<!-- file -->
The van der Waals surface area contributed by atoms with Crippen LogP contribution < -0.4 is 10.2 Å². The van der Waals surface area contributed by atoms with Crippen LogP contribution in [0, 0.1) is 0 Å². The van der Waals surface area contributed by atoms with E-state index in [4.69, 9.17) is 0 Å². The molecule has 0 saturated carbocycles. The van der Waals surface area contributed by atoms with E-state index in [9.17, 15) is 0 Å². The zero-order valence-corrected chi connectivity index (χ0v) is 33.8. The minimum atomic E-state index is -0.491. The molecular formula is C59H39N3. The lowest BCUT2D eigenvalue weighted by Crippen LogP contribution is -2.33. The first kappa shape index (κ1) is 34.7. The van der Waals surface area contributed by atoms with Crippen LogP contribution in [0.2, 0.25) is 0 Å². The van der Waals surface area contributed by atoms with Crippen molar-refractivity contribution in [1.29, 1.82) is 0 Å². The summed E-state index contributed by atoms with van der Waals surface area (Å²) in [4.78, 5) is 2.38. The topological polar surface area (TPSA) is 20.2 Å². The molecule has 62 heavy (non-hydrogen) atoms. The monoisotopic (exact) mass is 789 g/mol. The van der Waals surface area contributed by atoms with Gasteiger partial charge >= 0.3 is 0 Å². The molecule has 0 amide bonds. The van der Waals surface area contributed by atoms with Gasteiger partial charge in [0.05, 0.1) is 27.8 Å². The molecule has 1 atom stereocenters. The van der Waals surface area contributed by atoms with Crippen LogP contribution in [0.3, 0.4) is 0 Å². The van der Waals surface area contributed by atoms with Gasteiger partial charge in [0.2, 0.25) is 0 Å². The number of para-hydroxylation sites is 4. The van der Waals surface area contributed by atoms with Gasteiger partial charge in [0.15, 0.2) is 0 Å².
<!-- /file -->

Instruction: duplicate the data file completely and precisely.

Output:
The van der Waals surface area contributed by atoms with Crippen LogP contribution < -0.4 is 10.2 Å². The van der Waals surface area contributed by atoms with Crippen LogP contribution in [0, 0.1) is 0 Å². The van der Waals surface area contributed by atoms with E-state index in [4.69, 9.17) is 0 Å². The molecule has 0 saturated carbocycles. The van der Waals surface area contributed by atoms with E-state index in [9.17, 15) is 0 Å². The zero-order valence-corrected chi connectivity index (χ0v) is 33.8. The minimum atomic E-state index is -0.491. The molecular formula is C59H39N3. The lowest BCUT2D eigenvalue weighted by Crippen LogP contribution is -2.33. The first kappa shape index (κ1) is 34.7. The van der Waals surface area contributed by atoms with Crippen LogP contribution in [0.2, 0.25) is 0 Å². The van der Waals surface area contributed by atoms with Crippen molar-refractivity contribution in [1.29, 1.82) is 0 Å². The summed E-state index contributed by atoms with van der Waals surface area (Å²) in [4.78, 5) is 2.38. The topological polar surface area (TPSA) is 20.2 Å². The molecule has 62 heavy (non-hydrogen) atoms. The monoisotopic (exact) mass is 789 g/mol. The van der Waals surface area contributed by atoms with Gasteiger partial charge >= 0.3 is 0 Å². The molecule has 0 amide bonds. The van der Waals surface area contributed by atoms with Gasteiger partial charge in [0.05, 0.1) is 27.8 Å². The molecule has 1 atom stereocenters. The van der Waals surface area contributed by atoms with Crippen LogP contribution in [0.3, 0.4) is 0 Å². The van der Waals surface area contributed by atoms with Gasteiger partial charge in [0.2, 0.25) is 0 Å². The number of para-hydroxylation sites is 4. The van der Waals surface area contributed by atoms with Gasteiger partial charge in [0.15, 0.2) is 0 Å².